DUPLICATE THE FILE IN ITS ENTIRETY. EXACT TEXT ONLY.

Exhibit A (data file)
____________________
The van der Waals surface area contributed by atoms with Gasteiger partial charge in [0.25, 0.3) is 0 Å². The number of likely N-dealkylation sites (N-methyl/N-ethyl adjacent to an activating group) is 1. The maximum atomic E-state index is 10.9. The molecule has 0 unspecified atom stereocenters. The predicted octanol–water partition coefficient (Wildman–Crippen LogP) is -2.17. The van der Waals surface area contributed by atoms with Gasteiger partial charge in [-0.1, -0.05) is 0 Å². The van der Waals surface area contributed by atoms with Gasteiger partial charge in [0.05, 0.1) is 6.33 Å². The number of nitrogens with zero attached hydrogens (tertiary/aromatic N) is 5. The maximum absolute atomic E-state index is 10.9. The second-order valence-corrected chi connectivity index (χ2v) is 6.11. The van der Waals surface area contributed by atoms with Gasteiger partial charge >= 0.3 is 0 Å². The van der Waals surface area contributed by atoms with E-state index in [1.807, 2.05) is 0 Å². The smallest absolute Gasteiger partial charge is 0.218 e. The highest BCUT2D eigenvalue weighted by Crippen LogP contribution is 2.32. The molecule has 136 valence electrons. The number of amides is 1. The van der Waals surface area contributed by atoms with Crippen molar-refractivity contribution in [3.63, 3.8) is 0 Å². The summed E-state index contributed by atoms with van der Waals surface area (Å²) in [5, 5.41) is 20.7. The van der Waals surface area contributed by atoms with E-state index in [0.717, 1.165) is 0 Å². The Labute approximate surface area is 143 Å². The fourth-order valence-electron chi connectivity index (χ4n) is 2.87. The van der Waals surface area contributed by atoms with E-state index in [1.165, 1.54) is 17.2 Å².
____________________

The van der Waals surface area contributed by atoms with Gasteiger partial charge in [0.25, 0.3) is 0 Å². The number of likely N-dealkylation sites (N-methyl/N-ethyl adjacent to an activating group) is 1. The maximum atomic E-state index is 10.9. The molecule has 0 unspecified atom stereocenters. The predicted octanol–water partition coefficient (Wildman–Crippen LogP) is -2.17. The van der Waals surface area contributed by atoms with Gasteiger partial charge in [-0.1, -0.05) is 0 Å². The van der Waals surface area contributed by atoms with Gasteiger partial charge in [0.05, 0.1) is 6.33 Å². The number of nitrogens with zero attached hydrogens (tertiary/aromatic N) is 5. The maximum absolute atomic E-state index is 10.9. The second-order valence-corrected chi connectivity index (χ2v) is 6.11. The van der Waals surface area contributed by atoms with Gasteiger partial charge >= 0.3 is 0 Å². The van der Waals surface area contributed by atoms with E-state index in [1.807, 2.05) is 0 Å². The smallest absolute Gasteiger partial charge is 0.218 e. The highest BCUT2D eigenvalue weighted by Crippen LogP contribution is 2.32. The molecule has 136 valence electrons. The number of amides is 1. The van der Waals surface area contributed by atoms with Crippen molar-refractivity contribution in [3.63, 3.8) is 0 Å². The summed E-state index contributed by atoms with van der Waals surface area (Å²) in [5, 5.41) is 20.7. The van der Waals surface area contributed by atoms with E-state index in [0.717, 1.165) is 0 Å². The Labute approximate surface area is 143 Å². The fourth-order valence-electron chi connectivity index (χ4n) is 2.87. The van der Waals surface area contributed by atoms with E-state index in [1.165, 1.54) is 17.2 Å².